Editor’s note: This is the first of two stories developed from an interview with Lt. Gov. Phil Bryant, who visited with the Starkville Daily News staff Thursday afternoon. The second installment will appear in Sunday’s paper.
Lt. Gov. Phil Bryant envisions a Mississippi where biofuel is produced, refined and consumed within the state, with Mississippi State University being a research leader in the fuel sub-sector.
Bryant hopes Mississippi will become the birthplace of biofuel standardization, akin to what transpired in Pennsylvania in the early 1900s with ground-extracted oil.
“Mississippi State’s going to play a huge part in that,” he said.
MSU received a $1 million grant in the legislative package which helped in landing KiOR, a Texas-based biofuels company which plans to build three plants in the next five years in Mississippi.
The sites include the areas around Columbus and Newton and an as-yet-determined location in the southwestern part of the state.
The company intends to use the state’s wood biomass supplies to create bio-crude.
Bryant met with MSU officials Thursday to discuss the university’s research efforts in this area. He provided additional details on the grant to MSU.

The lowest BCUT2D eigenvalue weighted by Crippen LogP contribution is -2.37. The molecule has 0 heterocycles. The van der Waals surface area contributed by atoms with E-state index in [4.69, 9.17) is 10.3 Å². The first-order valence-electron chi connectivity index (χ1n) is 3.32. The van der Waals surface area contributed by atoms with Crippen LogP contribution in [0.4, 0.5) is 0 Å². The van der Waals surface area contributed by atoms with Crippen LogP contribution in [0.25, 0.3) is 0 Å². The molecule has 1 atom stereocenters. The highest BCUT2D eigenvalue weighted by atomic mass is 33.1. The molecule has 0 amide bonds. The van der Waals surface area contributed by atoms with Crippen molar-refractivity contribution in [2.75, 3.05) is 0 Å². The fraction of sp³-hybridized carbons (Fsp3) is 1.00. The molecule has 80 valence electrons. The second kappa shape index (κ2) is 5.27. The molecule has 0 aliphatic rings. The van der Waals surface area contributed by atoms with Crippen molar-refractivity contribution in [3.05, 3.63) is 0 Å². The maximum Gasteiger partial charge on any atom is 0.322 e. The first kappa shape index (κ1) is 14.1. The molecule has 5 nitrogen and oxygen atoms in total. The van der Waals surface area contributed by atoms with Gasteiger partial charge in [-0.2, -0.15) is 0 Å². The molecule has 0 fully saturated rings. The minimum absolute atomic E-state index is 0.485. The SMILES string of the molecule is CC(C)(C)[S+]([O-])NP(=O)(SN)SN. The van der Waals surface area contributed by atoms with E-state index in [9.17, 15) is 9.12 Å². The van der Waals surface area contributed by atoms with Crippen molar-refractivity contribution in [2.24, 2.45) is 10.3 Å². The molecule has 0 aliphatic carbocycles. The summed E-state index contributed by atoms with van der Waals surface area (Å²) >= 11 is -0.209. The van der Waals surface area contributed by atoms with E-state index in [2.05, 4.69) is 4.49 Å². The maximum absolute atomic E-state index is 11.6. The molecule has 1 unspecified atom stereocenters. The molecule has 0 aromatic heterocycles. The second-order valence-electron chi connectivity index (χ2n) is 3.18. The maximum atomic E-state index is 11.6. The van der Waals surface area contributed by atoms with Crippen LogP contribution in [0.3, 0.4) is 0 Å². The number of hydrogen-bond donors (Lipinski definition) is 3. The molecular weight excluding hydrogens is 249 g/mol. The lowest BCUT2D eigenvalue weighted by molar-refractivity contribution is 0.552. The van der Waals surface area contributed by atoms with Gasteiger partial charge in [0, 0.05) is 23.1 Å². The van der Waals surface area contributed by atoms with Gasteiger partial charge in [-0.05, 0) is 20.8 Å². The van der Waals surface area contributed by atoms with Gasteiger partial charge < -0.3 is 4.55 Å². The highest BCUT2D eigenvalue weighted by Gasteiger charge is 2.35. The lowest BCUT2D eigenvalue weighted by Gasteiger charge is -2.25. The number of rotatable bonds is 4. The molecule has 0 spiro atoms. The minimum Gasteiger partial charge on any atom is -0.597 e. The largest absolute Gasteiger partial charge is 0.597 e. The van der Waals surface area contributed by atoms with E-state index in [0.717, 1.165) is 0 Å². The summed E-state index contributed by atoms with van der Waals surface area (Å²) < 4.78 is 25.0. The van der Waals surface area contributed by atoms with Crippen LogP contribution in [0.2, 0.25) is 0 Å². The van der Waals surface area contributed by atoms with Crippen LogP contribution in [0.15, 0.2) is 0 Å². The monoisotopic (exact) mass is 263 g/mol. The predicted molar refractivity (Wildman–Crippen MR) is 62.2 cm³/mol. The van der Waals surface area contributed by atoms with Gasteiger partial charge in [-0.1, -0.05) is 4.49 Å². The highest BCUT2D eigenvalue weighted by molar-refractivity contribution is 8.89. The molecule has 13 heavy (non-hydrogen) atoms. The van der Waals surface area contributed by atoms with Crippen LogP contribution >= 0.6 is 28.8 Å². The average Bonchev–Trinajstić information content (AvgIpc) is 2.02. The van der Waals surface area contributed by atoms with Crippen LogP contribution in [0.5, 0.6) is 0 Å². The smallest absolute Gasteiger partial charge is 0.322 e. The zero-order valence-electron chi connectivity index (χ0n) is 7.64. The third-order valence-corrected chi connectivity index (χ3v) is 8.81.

“This is an independent grant to Mississippi State for their further research and development of biofuels. It is not connected or dependent upon the success, failure or involvement of KiOR,” he said.
“... I think KiOR is going to see some of the process that has been developed at Mississippi State that would actually enhance what they are doing so we may have just a really beautiful ‘perfect storm’ partnership,” Bryant said.
He’s bullish on the state’s broader prospects for energy development as well as prospective growth in biofuels.
“I think our energy sector in Mississippi is the largest economic development opportunity that we have,” he said, citing not only KiOR but also the planned clean coal gasification plant in Kemper County, expansion of Chevron’s Gulf Coast refinery and work to reclaim oil in old rigs.
“Energy is going to be something that’s going to be not only a commodity we use to bring in other industry but a commodity that we’ll be able to sell to other states,” Bryant said.
Bryant sees a circle for the Mississippi biofuel market, starting with trees cut in the state then processed at KiOR, then on to an in-state refinery and finally into the “tanks of Mississippi consumers and businesses,” he said.
“I think when that happens, we will somewhat be in control of our fate. Think of a market that we will have within the boundaries of the state of Mississippi to produce the crude, refine the crude and provide it to our consumers,” he said. “
That’s what I would like to see.”
Bryant says what he enjoys in economic development as lieutenant governor is to do the research and be able to present legislation to the Senate “I can do so with some certainty.”
He also says getting university-based research and development on the market can make an impact.
“If we could harvest the research and development that our universities are doing and get them into the marketplace — and we’ve had some success doing that — I think it changes everything for a research university like Mississippi State,” Bryant said.